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17

This is normal. With Intel CPUs that support HyperThreading, Mathematica will launch only as many kernels as there are physical cores. The number of logical cores is typically twice the number of physical cores, so your operating system ends up reporting 50% CPU usage. You can manually launch more parallel kernels (if you have the license for it, see ...


6

This issue is discussed more fully here: Mma 10: Half the parallel power (Macs)? v9 vs v10 Under Mma 9, Mathematica automatically take advantage of your computer's full core capability (e.g. on a Mac Pro with 6 physical cores, it automatically takes advantage of all 12 cores ... not just the 6 physical cores). Under Mma 10, by default, Mma only uses as ...


6

You don't have to write all your code within ParallelSubmit. You can wrap your code in Module or Block and assign it to a variable using SetDelayed (:=) so it won't be evaluated immediately. Here is a toy example: eval1 := PrimeQ[528973465287364528736543] eval2 := Module[{}, Pause[2]; 3] evaluators = ParallelSubmit[{eval1, eval2}] You then run the ...


5

This is an extended comment. This behaviour is new in 10.4. I can reproduce it with 10.4.1 on OS X, but not with 10.3.1. This may be related: DistributeDefinitions and synchronization in Mathematica 10 We can try to analyse what happens like this: z := (Print[$KernelID]; 1); SetSharedVariable[z]; ParallelEvaluate[z] ...


5

Your cube file had a very large grid ( 117*117*130 = 1779570), and 2 million points is just far too many for testing a function. So I created cube files for the electron density and electrostatic potential for the molecule furan, using a much sparser grid (around 8000 grid points instead). Here they are: Density cube file Potential cube file Now that ...


5

I am not a Mathematica user but can talk about the rest. "Logical cores" are virtual. It is a way for the CPU to squeeze out some performance from otherwise inefficient things running in parallel AND to better utilize its inner facilities. For example, each physical core has multiple separate integer and floating point units. Running just one process on each ...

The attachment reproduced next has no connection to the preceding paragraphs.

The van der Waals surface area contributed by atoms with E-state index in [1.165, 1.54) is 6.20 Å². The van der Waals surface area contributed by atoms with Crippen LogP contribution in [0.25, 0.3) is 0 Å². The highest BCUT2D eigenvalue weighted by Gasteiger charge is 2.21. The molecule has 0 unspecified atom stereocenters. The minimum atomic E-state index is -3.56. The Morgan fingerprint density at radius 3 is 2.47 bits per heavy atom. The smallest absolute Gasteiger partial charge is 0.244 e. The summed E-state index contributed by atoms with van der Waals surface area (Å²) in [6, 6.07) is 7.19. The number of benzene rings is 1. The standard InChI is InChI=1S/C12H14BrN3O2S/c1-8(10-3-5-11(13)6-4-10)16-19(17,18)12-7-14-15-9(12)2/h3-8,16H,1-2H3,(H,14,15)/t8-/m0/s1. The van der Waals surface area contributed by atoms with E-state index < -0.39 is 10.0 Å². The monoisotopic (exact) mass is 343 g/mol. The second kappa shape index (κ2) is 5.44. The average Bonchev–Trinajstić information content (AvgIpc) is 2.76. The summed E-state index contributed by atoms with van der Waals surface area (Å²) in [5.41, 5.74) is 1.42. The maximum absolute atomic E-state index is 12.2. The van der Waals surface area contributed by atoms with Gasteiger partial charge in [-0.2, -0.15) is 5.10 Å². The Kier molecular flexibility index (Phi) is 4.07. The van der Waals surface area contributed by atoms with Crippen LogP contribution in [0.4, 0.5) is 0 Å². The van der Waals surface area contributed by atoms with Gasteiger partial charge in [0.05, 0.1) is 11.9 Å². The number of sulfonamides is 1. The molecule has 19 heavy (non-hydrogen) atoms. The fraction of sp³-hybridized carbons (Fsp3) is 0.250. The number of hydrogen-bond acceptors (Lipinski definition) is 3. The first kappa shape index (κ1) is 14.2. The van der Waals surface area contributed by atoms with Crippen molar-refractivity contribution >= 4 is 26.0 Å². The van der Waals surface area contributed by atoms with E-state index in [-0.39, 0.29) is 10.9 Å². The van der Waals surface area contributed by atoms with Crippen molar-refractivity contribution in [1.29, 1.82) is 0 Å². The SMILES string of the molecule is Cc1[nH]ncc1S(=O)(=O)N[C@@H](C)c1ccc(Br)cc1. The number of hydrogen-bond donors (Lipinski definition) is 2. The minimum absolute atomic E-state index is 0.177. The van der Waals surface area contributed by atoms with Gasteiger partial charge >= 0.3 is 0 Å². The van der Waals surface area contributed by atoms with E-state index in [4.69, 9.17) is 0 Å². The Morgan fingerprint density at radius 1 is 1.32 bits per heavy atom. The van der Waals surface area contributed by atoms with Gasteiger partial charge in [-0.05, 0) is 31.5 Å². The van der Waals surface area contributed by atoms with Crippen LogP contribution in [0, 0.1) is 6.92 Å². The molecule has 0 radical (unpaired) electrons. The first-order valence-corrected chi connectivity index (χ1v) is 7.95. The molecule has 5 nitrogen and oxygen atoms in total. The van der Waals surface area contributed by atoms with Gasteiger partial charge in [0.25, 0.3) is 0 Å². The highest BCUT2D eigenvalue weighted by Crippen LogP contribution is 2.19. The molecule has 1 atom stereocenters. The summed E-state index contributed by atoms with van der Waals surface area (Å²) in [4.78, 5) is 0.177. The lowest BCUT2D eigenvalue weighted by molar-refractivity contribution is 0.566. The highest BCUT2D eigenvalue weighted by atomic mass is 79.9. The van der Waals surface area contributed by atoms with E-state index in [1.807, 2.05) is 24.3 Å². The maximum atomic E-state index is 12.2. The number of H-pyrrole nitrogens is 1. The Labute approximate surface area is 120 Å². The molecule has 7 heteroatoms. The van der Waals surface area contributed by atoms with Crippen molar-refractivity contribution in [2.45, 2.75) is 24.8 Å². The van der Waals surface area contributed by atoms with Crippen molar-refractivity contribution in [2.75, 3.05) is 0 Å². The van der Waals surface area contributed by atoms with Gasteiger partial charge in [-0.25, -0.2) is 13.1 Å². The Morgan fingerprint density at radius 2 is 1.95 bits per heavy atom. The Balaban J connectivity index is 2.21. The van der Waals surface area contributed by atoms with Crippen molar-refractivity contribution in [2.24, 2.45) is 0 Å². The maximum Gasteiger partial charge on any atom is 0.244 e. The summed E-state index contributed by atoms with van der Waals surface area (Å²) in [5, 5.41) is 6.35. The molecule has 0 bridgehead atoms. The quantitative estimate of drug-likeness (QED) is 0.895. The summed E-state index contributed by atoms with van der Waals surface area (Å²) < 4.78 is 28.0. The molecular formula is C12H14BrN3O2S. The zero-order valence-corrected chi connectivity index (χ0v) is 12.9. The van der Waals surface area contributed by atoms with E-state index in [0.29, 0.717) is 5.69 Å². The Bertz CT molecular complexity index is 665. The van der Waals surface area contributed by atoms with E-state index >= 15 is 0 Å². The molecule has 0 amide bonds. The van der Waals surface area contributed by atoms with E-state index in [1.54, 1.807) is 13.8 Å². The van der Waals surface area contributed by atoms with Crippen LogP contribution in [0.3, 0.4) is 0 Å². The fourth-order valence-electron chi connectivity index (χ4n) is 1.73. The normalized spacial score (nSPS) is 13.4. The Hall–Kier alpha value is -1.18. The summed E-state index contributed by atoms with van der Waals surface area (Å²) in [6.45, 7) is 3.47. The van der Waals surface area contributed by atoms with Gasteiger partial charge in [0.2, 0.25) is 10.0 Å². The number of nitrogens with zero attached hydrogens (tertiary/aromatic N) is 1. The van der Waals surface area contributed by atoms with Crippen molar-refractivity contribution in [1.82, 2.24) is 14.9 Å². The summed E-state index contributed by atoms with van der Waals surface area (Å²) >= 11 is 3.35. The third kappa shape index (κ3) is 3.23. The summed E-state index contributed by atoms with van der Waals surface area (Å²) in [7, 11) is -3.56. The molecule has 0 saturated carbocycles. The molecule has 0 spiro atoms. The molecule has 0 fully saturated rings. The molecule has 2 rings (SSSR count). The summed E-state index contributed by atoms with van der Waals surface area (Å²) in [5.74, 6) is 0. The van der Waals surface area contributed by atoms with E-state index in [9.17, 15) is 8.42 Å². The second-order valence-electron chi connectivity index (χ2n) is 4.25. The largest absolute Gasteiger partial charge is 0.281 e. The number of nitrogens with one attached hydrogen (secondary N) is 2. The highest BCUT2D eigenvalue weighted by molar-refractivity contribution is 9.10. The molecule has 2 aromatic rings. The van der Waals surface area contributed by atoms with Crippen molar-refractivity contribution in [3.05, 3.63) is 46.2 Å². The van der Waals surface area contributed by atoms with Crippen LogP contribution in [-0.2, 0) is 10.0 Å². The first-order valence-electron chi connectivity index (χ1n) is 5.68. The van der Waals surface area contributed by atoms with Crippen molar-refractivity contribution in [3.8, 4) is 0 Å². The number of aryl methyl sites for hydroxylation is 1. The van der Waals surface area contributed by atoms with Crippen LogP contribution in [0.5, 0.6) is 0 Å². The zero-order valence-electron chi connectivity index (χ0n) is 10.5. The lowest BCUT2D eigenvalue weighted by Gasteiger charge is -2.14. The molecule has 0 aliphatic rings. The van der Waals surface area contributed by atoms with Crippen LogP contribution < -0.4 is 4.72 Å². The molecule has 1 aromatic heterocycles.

4

Basic approach At first we configure parallel kernels either via the Evaluation ► Kernel Configuration Options menu item or programmatically via the EvaluatorNames global FrontEnd option. The following code defines 9 additional kernels which you'll able to assign to Cells in a Notebook (warning: if you already changed the Kernel Configuration Options, the ...


3

The Autoload mechanism can be used for this. Place the package in $UserBaseDirectory/Autoload or $BaseDirectory/Autoload. However, the package must follow the standard structure, and must have a Kernel/init.m file, otherwise it won't get loaded. Also keep in mind that auto-loading of packages happens only after $UserBaseDirectory/Kernel/init.m was loaded ...


2

I use the following solution for this problem: I have a package called AddPath which can add pre-defined directories to the $Path. This package is placed in $UserBaseDirectory/Autoload, so it gets loaded on parallel kernels as well. I put another very basic package in Autoload which simply contains Needs["AddPath`"] AddPath[{"Pack1","Pack2",...}] Then ...



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